• Finalist, Random House Creative Writing Award, 2009-2010 and 2010-2011.
• Finalist, Marina Nemat Award 2012

Works in Progress

Drinking the Ocean. An excerpt from the piece was nominated for the 2009-2010 Random House Creative Writing Award as well as the 2012 Marina Nemat Award.

Literary Publications

Poetry in the UC Review 2003-2004, "Timid".

Short story: "Under Frozen Soil". Descant 162 ("Masala"). Fall 2013.

Academic Publications

"The 'Caliphate Question': British Views and Policy toward Pan-Islamic Politics and the End of the Ottoman Caliphate". The American Journal of the Islamic Social Sciences (24:4).

Abstract: This paper examines British approaches to the caliphate from the beginning of the First World War to its dissolution in 1924. Background will be given as to how the Islamic conception of the caliphate shifted over time. It also examines British use of the caliphate as a political tool in the nineteenth century. The primary focus will be on British suggestions of an Arab caliphate during the First World War, the support of which would later cause significant agitation and concern for imperial stability in India. Fear of Indo-Muslim opinion would greatly influence British policy on the Ottoman Empire in the post-bellum period. With the creation of the Turkish Republic and the subsequent disestablishment of the caliphate, Hussein ibn Ali, a key participant in the Arab revolt, would officially announce his claim to the title based on his interpretation of British support. The United Kingdom's foreign policy establishment, which strove to avoid suggestions of complicity lest further anti-British activity be encouraged in India, eventually contributed to Hussein's downfall. While historical, the paper does examine the contemporary relevance of imperialist pretensions in the Islamic world. The relationship between ideological Islamic movements and imperialist foreign policy concerns and the role of the West in creating unexpected political mobilization in the Islamic world was as significant in the first quarter of the twentieth century as it is now.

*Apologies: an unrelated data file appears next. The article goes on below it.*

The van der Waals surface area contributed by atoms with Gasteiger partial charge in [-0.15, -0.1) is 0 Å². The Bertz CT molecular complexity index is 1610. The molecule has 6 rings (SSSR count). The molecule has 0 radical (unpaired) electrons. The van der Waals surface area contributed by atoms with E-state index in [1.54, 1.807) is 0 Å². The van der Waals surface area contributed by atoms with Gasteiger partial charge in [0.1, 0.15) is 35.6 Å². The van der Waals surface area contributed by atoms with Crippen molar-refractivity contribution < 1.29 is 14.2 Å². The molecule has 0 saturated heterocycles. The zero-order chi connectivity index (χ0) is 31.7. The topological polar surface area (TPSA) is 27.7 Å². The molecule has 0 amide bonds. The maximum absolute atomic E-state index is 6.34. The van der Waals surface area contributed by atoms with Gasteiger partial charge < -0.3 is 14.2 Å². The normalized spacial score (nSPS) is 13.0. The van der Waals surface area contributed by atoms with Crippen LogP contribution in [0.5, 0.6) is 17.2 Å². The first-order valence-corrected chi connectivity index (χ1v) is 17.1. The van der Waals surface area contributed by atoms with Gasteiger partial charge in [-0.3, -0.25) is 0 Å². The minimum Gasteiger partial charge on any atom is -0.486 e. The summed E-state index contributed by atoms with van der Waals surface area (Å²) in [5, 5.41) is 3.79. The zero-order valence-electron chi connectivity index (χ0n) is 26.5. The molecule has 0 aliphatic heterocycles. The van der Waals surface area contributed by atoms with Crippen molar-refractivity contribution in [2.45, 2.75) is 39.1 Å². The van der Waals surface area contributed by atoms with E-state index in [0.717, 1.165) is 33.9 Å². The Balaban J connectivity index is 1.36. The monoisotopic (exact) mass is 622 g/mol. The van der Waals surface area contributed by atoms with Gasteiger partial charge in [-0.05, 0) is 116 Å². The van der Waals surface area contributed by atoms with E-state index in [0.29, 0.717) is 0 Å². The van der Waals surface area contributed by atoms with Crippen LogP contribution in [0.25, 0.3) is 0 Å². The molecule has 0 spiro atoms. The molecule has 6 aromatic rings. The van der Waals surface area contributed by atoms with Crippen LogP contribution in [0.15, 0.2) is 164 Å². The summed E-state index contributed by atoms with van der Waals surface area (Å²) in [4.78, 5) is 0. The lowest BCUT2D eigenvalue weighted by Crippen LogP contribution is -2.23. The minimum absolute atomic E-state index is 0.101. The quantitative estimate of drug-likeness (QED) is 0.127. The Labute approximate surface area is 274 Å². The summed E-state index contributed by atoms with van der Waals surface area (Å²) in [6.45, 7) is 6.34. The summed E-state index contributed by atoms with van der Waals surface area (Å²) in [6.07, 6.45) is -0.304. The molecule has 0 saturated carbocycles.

Article for the London School of Economics' student magazine, The Script entitled "Liberalism, Tolerance, and the Satanic Cartoons".

From the introduction: "The Danish cartoons incident is probably one which most people would understandably want to forget. It seemed to have brought out nothing but mutual hostility between Muslims and the West, and was certainly considered an international relations disaster for Denmark. For many in the West, time seemed to be repeating itself: like the Satanic Verses controversy,
Muslims seemed once again at odds with Western values and freedoms. For many Muslims, the cartoons seemed to show nothing more than a bigoted, anti-Islamic streak in Western society. It may seem that bringing up old wounds might be inappropriate; yet in a continent constantly trying to fixate the position of Muslims as either intrinsically foreign or capable of integration, discussing the crisis is necessary as it showcases a flaw in European liberalism that may preclude any meaningful dialogue between Muslims and non-Muslims. As deplorable as the angry, intemperate, and often violent attitudes of many Muslims were, the cartoons and their supporters did not display any greater sophistication. Despite the claims of the many of the cartoon’s supporters that they were fighting against a form of religious totalitarianism, they were, either consciously or unconsciously, supporting an all-toghether different form of narrow-mindedness."


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© Saad Omar Khan, 2008-2012